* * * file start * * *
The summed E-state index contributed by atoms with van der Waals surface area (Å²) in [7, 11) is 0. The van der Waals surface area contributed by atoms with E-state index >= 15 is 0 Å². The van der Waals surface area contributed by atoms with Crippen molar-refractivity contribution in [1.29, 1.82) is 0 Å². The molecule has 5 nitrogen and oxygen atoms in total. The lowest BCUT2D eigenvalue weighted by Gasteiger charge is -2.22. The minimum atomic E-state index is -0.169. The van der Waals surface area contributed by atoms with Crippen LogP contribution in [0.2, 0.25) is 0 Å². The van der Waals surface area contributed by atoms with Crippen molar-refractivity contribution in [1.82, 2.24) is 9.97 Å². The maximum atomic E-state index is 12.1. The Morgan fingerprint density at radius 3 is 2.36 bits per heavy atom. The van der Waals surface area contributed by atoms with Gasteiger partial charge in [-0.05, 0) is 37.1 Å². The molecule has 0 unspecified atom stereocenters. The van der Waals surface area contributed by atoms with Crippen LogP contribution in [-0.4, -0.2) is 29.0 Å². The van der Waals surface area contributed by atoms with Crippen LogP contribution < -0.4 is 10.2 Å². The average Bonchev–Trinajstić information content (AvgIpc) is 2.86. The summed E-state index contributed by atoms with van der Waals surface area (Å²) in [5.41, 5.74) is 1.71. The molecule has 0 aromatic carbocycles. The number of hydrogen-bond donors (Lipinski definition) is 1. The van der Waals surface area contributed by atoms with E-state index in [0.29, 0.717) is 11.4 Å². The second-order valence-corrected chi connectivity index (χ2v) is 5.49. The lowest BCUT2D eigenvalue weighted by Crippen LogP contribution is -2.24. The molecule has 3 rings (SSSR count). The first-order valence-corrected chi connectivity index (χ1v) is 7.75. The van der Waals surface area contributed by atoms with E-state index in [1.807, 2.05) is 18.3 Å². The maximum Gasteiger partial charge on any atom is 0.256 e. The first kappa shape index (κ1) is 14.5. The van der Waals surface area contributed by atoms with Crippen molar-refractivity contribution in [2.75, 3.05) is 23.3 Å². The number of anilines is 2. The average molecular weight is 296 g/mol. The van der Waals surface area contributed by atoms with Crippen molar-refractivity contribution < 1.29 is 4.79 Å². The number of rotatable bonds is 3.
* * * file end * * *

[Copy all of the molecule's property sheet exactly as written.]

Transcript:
The summed E-state index contributed by atoms with van der Waals surface area (Å²) in [7, 11) is 0. The van der Waals surface area contributed by atoms with E-state index >= 15 is 0 Å². The van der Waals surface area contributed by atoms with Crippen molar-refractivity contribution in [1.29, 1.82) is 0 Å². The molecule has 5 nitrogen and oxygen atoms in total. The lowest BCUT2D eigenvalue weighted by Gasteiger charge is -2.22. The minimum atomic E-state index is -0.169. The van der Waals surface area contributed by atoms with Crippen LogP contribution in [0.2, 0.25) is 0 Å². The van der Waals surface area contributed by atoms with Crippen molar-refractivity contribution in [1.82, 2.24) is 9.97 Å². The maximum atomic E-state index is 12.1. The Morgan fingerprint density at radius 3 is 2.36 bits per heavy atom. The van der Waals surface area contributed by atoms with Gasteiger partial charge in [-0.05, 0) is 37.1 Å². The molecule has 0 unspecified atom stereocenters. The van der Waals surface area contributed by atoms with Crippen LogP contribution in [-0.4, -0.2) is 29.0 Å². The van der Waals surface area contributed by atoms with Crippen LogP contribution < -0.4 is 10.2 Å². The average Bonchev–Trinajstić information content (AvgIpc) is 2.86. The summed E-state index contributed by atoms with van der Waals surface area (Å²) in [5.41, 5.74) is 1.71. The molecule has 0 aromatic carbocycles. The number of hydrogen-bond donors (Lipinski definition) is 1. The van der Waals surface area contributed by atoms with E-state index in [0.29, 0.717) is 11.4 Å². The second-order valence-corrected chi connectivity index (χ2v) is 5.49. The lowest BCUT2D eigenvalue weighted by Crippen LogP contribution is -2.24. The molecule has 3 rings (SSSR count). The first-order valence-corrected chi connectivity index (χ1v) is 7.75. The van der Waals surface area contributed by atoms with E-state index in [1.807, 2.05) is 18.3 Å². The maximum Gasteiger partial charge on any atom is 0.256 e. The first kappa shape index (κ1) is 14.5. The van der Waals surface area contributed by atoms with Crippen molar-refractivity contribution in [2.75, 3.05) is 23.3 Å². The number of anilines is 2. The average molecular weight is 296 g/mol. The van der Waals surface area contributed by atoms with Crippen molar-refractivity contribution < 1.29 is 4.79 Å². The number of rotatable bonds is 3.